Have pizza, but without the guilt

The line forms early for lunch and dinner at Antico Pizza Napoletana and, as soon as it runs out of dough, it stops serving pizzas. Some places, such as Varasano’s Pizzeria, roll really thin crusts made with sourdough.

Fritti promises pizza made according to rules of the Verace Pizza Napoletana Association.

Franco’s Italian Tavern in Roswell offers a choice of razor thin or thicker New York-style pizza crusts.

But the most notable common thread in these “way better than delivery pizza” places is the use of high-quality toppings, including San Marzano tomatoes, mozzarella di bufala, prosciutto cotto, fresh broccoli rabe and white anchovies.

Dietitian Marie Spano of Spano Sports Nutrition Counseling in Atlanta loves the focus on authentic flavors, even if a meal of dough, cheese and meats is a splurge. And she said, “Dive in and enjoy!

If you are watching your waistline, make pizza a special night out. For dieters, I believe in having a smaller portion of the real thing than a larger portion of low-fat, not-as-tasty food.”

With health in mind

-- Think thin: A large slice of thin crust pizza has about 100 fewer calories than thick.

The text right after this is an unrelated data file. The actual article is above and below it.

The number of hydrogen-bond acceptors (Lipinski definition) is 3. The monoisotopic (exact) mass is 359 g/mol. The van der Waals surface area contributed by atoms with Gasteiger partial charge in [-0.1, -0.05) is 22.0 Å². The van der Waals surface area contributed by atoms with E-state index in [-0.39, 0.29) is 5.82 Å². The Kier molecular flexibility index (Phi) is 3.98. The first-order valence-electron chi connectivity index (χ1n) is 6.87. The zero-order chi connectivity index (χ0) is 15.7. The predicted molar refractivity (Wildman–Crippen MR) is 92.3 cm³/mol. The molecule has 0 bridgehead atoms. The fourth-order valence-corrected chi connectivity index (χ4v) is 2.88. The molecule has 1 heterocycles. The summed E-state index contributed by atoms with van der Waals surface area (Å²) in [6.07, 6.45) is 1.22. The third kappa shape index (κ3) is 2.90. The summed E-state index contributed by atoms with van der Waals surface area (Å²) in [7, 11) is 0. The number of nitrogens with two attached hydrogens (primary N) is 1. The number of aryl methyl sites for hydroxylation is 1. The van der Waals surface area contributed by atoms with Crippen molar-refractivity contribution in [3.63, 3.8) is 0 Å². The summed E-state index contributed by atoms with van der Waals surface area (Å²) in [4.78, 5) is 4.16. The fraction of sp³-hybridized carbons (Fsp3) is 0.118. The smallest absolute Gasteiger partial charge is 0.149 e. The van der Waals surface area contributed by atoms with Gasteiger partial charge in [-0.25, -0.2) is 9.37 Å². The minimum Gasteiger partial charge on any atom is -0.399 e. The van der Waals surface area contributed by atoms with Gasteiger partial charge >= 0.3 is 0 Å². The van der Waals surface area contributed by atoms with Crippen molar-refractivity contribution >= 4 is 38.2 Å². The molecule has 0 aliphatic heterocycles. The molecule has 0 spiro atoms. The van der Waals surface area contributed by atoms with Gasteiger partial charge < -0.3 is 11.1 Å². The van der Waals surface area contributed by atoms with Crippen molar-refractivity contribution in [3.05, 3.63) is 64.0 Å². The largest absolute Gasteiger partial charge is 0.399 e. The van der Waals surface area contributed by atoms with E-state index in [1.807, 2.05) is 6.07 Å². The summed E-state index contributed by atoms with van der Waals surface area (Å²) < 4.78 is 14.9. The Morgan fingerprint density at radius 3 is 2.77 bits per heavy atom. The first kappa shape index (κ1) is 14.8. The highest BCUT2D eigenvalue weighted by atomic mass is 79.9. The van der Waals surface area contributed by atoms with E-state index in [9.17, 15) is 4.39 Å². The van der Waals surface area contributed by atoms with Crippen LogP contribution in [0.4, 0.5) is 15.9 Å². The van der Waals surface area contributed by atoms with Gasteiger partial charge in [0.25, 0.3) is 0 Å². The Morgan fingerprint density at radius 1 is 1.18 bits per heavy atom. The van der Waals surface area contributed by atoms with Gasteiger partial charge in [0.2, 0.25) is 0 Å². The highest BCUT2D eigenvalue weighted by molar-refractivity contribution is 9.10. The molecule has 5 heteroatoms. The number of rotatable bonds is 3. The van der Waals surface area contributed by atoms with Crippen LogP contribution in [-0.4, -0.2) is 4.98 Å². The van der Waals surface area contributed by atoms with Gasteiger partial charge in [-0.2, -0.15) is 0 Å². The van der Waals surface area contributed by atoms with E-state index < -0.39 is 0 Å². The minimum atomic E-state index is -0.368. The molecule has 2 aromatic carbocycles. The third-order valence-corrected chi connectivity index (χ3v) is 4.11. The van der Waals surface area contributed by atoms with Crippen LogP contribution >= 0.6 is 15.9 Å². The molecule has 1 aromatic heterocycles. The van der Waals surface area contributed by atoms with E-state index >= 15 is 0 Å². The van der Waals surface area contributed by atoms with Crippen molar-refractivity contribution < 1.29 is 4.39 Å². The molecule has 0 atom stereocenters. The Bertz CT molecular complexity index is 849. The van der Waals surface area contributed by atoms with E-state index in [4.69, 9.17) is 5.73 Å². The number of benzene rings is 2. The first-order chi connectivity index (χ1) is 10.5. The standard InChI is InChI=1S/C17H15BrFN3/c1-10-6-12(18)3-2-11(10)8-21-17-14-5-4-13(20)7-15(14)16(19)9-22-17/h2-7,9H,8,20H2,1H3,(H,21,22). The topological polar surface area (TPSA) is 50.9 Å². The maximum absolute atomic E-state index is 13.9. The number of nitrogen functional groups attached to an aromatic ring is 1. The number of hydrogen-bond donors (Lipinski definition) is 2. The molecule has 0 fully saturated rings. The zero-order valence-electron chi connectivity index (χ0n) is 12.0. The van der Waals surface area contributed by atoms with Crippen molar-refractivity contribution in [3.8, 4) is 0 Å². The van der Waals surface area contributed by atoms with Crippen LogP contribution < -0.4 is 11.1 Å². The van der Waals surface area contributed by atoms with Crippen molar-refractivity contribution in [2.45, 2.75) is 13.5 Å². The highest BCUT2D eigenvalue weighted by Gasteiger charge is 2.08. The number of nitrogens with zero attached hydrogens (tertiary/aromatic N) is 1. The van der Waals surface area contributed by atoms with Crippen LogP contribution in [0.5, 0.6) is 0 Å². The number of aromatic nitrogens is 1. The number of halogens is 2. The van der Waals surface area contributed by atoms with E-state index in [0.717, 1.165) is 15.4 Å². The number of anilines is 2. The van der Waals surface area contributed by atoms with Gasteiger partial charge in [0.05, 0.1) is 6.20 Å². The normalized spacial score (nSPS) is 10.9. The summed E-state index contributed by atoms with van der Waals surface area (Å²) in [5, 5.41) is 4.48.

-- Avoid pan pizza: Besides extra calories from the thick crusts, oil is often added to the deep dish pans to make sure the dough doesn’t stick.

-- Choose whole-grain pizza crust, if available, for extra fiber.

-- Avoid cheese-stuffed crusts, which add up to 250 calories per slice.

-- Avoid ordering extra cheese. Ask for “light” on the cheese.

-- Toppings with minimal calories and maximum nutrition: onions, mushrooms, bell peppers, roasted red bell peppers, broccoli, tomatoes, basil, artichoke hearts, arugula, eggplant and spinach. A sprinkling of black olives, while heart-healthy, adds 15 calories.

Antica Pizza’s Verdura — which means vegetable in Italian — is topped with broccoli rabe, tomatoes and mushrooms.

-- Choose lean meats: chicken, shrimp, ham or Canadian bacon.

-- Start with a green salad and limit to two large slices of pizza.

“The thin crust automatically saves calories, but it’s still not a good idea to finish the whole pie. Split a pizza with your friends,” Atlanta dietitian Marisa Moore said. “These authentic, thin crust pizzas don’t reheat so well as leftovers anyway.”

Carolyn O’Neil is a registered dietitian and co-author of “The Dish on Eating Healthy and Being Fabulous!” Email her at carolyn@carolyn .oneil.com.

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